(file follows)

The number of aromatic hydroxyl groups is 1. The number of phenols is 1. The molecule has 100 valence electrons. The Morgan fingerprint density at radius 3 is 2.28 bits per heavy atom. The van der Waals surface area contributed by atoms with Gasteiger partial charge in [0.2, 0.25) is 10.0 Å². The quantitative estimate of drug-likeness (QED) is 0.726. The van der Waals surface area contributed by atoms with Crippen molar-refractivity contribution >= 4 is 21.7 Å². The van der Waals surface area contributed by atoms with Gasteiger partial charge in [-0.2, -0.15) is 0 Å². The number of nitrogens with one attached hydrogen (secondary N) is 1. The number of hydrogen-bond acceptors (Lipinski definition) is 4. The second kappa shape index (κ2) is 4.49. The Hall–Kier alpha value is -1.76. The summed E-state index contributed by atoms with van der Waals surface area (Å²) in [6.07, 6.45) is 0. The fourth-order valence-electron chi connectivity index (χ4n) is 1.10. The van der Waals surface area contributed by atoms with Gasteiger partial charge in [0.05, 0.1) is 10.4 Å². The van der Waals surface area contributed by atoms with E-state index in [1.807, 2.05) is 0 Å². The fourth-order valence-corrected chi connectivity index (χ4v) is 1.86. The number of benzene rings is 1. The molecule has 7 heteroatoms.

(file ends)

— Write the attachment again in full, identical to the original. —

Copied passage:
The number of aromatic hydroxyl groups is 1. The number of phenols is 1. The molecule has 100 valence electrons. The Morgan fingerprint density at radius 3 is 2.28 bits per heavy atom. The van der Waals surface area contributed by atoms with Gasteiger partial charge in [0.2, 0.25) is 10.0 Å². The quantitative estimate of drug-likeness (QED) is 0.726. The van der Waals surface area contributed by atoms with Crippen molar-refractivity contribution >= 4 is 21.7 Å². The van der Waals surface area contributed by atoms with Gasteiger partial charge in [-0.2, -0.15) is 0 Å². The number of nitrogens with one attached hydrogen (secondary N) is 1. The number of hydrogen-bond acceptors (Lipinski definition) is 4. The second kappa shape index (κ2) is 4.49. The Hall–Kier alpha value is -1.76. The summed E-state index contributed by atoms with van der Waals surface area (Å²) in [6.07, 6.45) is 0. The fourth-order valence-electron chi connectivity index (χ4n) is 1.10. The van der Waals surface area contributed by atoms with Gasteiger partial charge in [0.05, 0.1) is 10.4 Å². The van der Waals surface area contributed by atoms with E-state index in [1.807, 2.05) is 0 Å². The fourth-order valence-corrected chi connectivity index (χ4v) is 1.86. The number of benzene rings is 1. The molecule has 7 heteroatoms.